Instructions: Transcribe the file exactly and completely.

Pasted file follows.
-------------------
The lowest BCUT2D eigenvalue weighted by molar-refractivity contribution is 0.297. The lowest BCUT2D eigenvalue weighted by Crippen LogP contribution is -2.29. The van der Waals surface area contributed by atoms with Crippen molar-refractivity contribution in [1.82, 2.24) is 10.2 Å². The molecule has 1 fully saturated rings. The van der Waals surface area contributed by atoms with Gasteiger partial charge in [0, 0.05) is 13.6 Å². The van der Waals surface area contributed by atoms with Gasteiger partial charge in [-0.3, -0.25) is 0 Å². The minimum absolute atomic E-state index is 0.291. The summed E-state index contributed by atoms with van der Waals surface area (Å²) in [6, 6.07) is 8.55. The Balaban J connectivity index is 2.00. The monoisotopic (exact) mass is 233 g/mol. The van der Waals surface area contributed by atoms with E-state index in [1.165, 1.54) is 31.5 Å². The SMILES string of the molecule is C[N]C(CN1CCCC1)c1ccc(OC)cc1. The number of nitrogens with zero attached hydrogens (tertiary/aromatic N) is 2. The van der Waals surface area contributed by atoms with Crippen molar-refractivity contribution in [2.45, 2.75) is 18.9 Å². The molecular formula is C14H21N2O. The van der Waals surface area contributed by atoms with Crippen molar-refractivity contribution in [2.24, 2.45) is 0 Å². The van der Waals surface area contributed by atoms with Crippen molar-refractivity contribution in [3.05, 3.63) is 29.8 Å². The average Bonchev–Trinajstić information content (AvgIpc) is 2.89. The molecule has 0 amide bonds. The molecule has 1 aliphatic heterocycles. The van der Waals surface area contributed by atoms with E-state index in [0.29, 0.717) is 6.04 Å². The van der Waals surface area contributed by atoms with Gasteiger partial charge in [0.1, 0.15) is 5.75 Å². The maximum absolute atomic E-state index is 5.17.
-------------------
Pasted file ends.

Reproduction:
The lowest BCUT2D eigenvalue weighted by molar-refractivity contribution is 0.297. The lowest BCUT2D eigenvalue weighted by Crippen LogP contribution is -2.29. The van der Waals surface area contributed by atoms with Crippen molar-refractivity contribution in [1.82, 2.24) is 10.2 Å². The molecule has 1 fully saturated rings. The van der Waals surface area contributed by atoms with Gasteiger partial charge in [0, 0.05) is 13.6 Å². The van der Waals surface area contributed by atoms with Gasteiger partial charge in [-0.3, -0.25) is 0 Å². The minimum absolute atomic E-state index is 0.291. The summed E-state index contributed by atoms with van der Waals surface area (Å²) in [6, 6.07) is 8.55. The Balaban J connectivity index is 2.00. The monoisotopic (exact) mass is 233 g/mol. The van der Waals surface area contributed by atoms with E-state index in [1.165, 1.54) is 31.5 Å². The SMILES string of the molecule is C[N]C(CN1CCCC1)c1ccc(OC)cc1. The number of nitrogens with zero attached hydrogens (tertiary/aromatic N) is 2. The van der Waals surface area contributed by atoms with Crippen molar-refractivity contribution in [2.45, 2.75) is 18.9 Å². The molecular formula is C14H21N2O. The van der Waals surface area contributed by atoms with Crippen molar-refractivity contribution in [2.24, 2.45) is 0 Å². The van der Waals surface area contributed by atoms with Crippen molar-refractivity contribution in [3.05, 3.63) is 29.8 Å². The average Bonchev–Trinajstić information content (AvgIpc) is 2.89. The molecule has 0 amide bonds. The molecule has 1 aliphatic heterocycles. The van der Waals surface area contributed by atoms with E-state index in [0.29, 0.717) is 6.04 Å². The van der Waals surface area contributed by atoms with Gasteiger partial charge in [0.1, 0.15) is 5.75 Å². The maximum absolute atomic E-state index is 5.17.